Regardless of the rationale, employer-sponsors should prepare for the loss of grandfathered status to avoid unintended violations of health care reform mandates. Plan details should be reviewed to ensure adequate coverage for preventive care services and essential health benefits; plan documents, SPDs, and SBCs should be amended to reflect the effective date of the loss of grandfathered status; and any plan service providers, like claims administrators or other third-party administrators, should be promptly notified.

Click here to download a copy of this AHERN Benefits Brief.


*This Benefits Brief is not intended to be exhaustive, it is for informational purposes only and should not be considered legal or tax advice. A qualified attorney or other appropriate professional should be consulted on all legal compliance matters.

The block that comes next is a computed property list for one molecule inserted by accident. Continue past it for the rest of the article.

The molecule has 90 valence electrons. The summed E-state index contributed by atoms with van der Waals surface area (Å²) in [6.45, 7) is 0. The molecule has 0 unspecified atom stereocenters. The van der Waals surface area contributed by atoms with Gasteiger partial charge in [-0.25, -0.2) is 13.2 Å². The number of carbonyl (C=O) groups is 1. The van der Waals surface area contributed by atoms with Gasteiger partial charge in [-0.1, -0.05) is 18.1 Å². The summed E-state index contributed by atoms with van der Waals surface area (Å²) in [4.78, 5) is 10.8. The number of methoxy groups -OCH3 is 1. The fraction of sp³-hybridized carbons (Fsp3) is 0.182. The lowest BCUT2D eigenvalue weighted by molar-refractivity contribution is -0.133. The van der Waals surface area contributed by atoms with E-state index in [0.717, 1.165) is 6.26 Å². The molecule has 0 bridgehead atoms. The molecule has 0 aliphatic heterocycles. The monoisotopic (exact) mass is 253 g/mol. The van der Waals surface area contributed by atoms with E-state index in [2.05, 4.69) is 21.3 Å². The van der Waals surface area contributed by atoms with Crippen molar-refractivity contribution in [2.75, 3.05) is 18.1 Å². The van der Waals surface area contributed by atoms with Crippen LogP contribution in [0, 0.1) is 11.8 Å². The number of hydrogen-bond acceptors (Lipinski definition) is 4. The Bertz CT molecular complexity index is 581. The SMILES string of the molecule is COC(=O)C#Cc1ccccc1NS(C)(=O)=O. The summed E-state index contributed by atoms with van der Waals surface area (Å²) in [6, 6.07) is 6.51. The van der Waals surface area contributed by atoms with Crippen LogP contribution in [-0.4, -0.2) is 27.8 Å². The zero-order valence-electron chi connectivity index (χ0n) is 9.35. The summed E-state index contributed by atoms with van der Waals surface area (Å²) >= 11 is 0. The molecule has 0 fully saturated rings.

Employers looking to lower their health plan costs have considered some strategies to reduce the number of participants. Among these strategies are spousal surcharges and carve-outs, which either impose an additional or increased employee contribution or restrict eligibility for spouses with access to a health plan through their employer. A more aggressive approach excludes spouses from enrolling in the plan altogether. These designs are also known as “working spouse provisions.” When one of these strategies is implemented, employers ultimately pay less in premiums (or claims for self-funded plans) than they would have if the spouses were enrolled. Employers considering one of these strategies must first consider the specific eligibility strategy they want to implement and the various federal and state law implications.